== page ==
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Activision Blizzard Inc.(NASDAQ: ATVI) continues to make all the right moves in the game market right now, and the company's third-quarter results, reported Thursday, show the momentum on the financial side. A growing base of users is more engaged in the company's games than ever, and management can't upgrade its own financial outlook fast enough. Here are the highlights from the quarter.
Activision Blizzard results: The raw numbers
Data source: Activision Blizzard Q3 2016 earnings report.
For the full year, GAAP revenue guidance was increased from $6.4 billion to $6.45 billion and GAAP earnings per share are expected to be $0.98, up from last quarter's $0.87 guidance. On a non-GAAP basis, EPS guidance was increased from $1.83 to $1.92.
What happened with Activision Blizzard this quarter?
Overall, the business is doing extremely well, but it isn't new games from King Digital that are driving the growth. It's actually the legacy business that's performing extremely well.
- Activision had a record of 46 million monthly active users and generated $377 million in revenue for the quarter. Operating income was $123 million on strong Call of Duty follow-on content and the launch of Destiny: Rise of Iron.
- Blizzard's monthly active users jumped from 33 million last quarter to 42 million users in the third quarter. Revenue nearly doubled, to $727 million in the quarter, and operating income more than doubled, to $321 million, or 44% of revenue.
- King's user base was 394 million, down slightly from 409 million last quarter. That resulted in a slight decline in revenue, to $459 million, and operating income came in at $138 million.
- Digital revenues increased to $1.34 billion, or 86% of revenue. That shows the huge strategic shift the company has made in game and mobile-device sales in recent years.
- Net debt stood at $2.8 billion in the quarter, down from $3.0 billion a quarter ago, including $2.3 billion in cash and $5.10 billion in debt.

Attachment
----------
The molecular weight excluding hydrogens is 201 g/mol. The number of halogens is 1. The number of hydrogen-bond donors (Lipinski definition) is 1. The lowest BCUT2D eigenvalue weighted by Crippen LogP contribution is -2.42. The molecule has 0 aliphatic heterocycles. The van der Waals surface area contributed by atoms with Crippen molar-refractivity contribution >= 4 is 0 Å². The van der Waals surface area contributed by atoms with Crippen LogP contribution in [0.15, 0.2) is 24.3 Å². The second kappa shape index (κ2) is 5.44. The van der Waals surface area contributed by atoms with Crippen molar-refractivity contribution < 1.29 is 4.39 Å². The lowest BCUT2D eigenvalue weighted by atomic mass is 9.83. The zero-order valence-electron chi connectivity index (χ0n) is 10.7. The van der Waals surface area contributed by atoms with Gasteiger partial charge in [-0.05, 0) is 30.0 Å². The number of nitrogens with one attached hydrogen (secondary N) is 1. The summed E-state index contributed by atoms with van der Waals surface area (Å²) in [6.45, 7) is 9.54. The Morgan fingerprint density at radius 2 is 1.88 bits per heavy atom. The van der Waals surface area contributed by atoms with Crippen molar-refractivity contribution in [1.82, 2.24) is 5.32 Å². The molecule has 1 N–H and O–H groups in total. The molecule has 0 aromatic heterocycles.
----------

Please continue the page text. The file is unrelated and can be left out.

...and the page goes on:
What management had to say
Activision Blizzard's business continues to outperform its plan on strong engagement in legacy games like Call of Duty, Destiny, Candy Crush, and World of Warcraft. It alsoadded new franchises like Overwatch. Augmenting game sales, Major League Gaming had 50 million views, helped by a partnership with Facebook.
The great thing about the strategy of making great games that drive engagement, then monetizing them with digital sales, and adding e-sports, is that the model generates consistent long-term revenue. And with the user base rising, particularly in Blizzard, the financial future looks bright.
Continued momentum in engagement will be key for Activision Blizzard, and the momentum is strong. And the cash generated is helping improve the balance sheet. In the quarter, $185 million of debt was repaid and $1.5 billion has been repaid so far in 2016. At this rate, the company could have a net cash position by the end of 2017.
Momentum continues to be strong for gaming, in general, and Activision Blizzard, specifically. The company has the content consumers crave and a strong monetization strategy.
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Travis Hoium has no position in any stocks mentioned. The Motley Fool owns shares of and recommends Activision Blizzard and Facebook. Try any of our Foolish newsletter services free for 30 days. We Fools may not all hold the same opinions, but we all believe that considering a diverse range of insights makes us better investors. The Motley Fool has a disclosure policy.